Government sells final stake in Royal Mail

<p>The sale raised £591.1 million for the UK government.</p>

The UK government has sold off a 13 per cent stake in Royal Mail. The remaining one per cent it owned was gifted to postal service employees.

The sale, which occurred overnight raised £591.1 million for the government, bringing total proceeds from the sell-off to £3.3 billion. It also means that the 500-year-old postal service is now fully in private hands  for the first time in its history.

Shares were sold for 455 pence each in a process known as an "accelerated book build" – meaning they were available only to institutional investors; retail investors were unable to buy stock.

Royal Mail has around 143,000 employees, meaning they'll gain around 70 shares each at a value of approximately £318. They'll have to wait three years before they can cash them in. This also means that employees now own around 12 per cent of Royal Mail.

Commenting on the sale, business secretary Sajid Javid said: "This is a truly historic day for Royal Mail with the workers gaining a share of this history."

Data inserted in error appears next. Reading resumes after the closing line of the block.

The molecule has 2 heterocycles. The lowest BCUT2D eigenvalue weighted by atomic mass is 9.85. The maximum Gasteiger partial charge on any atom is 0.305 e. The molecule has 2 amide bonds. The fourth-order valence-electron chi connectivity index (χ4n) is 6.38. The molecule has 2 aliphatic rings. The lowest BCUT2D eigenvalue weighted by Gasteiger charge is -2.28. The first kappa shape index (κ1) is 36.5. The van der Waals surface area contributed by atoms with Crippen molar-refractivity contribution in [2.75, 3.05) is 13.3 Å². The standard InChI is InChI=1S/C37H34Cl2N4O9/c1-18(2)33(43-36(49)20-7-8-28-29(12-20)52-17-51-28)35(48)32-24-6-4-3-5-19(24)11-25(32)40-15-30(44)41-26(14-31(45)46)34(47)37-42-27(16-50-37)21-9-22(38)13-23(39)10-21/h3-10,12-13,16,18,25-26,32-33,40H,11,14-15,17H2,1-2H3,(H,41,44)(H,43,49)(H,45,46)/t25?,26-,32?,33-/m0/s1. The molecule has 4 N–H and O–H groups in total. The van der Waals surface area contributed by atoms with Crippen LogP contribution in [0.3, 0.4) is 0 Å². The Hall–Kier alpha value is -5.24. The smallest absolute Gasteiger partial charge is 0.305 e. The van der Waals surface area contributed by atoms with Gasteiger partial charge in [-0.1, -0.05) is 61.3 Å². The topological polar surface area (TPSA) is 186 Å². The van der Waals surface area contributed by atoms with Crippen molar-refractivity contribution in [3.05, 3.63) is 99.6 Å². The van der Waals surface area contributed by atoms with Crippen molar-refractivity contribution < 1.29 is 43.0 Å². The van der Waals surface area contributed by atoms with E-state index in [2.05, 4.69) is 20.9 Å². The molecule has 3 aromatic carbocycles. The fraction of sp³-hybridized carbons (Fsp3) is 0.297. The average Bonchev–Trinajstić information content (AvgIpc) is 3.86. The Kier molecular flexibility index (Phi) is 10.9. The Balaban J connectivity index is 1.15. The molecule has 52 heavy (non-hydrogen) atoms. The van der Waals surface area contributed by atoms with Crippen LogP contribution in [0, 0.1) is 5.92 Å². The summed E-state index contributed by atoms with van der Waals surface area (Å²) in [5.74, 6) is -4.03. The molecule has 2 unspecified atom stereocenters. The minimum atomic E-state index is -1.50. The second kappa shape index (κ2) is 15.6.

He explained that selling the final stake was in the best interests of the company, its customers and Britain's taxpayers.

"We have delivered on our promise to sell the government's entire remaining stake which means that for the very first time the company is now wholly owned by its employees and private investors. This is the right step for the Royal Mail, its customers and the taxpayer," he said.

Mr Javid added that proceeds from the sale will be used to help pay off the national debt. This is "a crucial part of our long-term plan to provide economic security for working people," he said.

Debt reduction

The sale of Royal Mail is part of Chancellor George Osborne's debt reduction plan. In June, he sold off a 15 per cent holding in the company at 500 pence. This raised £750 million. Last month, a one per cent shareholding was transferred to the Royal Mail Share Incentive Plan.

Mr Osborne called the sale a "milestone moment in the long and proud history of the Royal Mail," adding it would help to secure the company's long-term future.

"By fully leaving state ownership, we have a win all round – for customers, the workforce and the taxpayer," he said.

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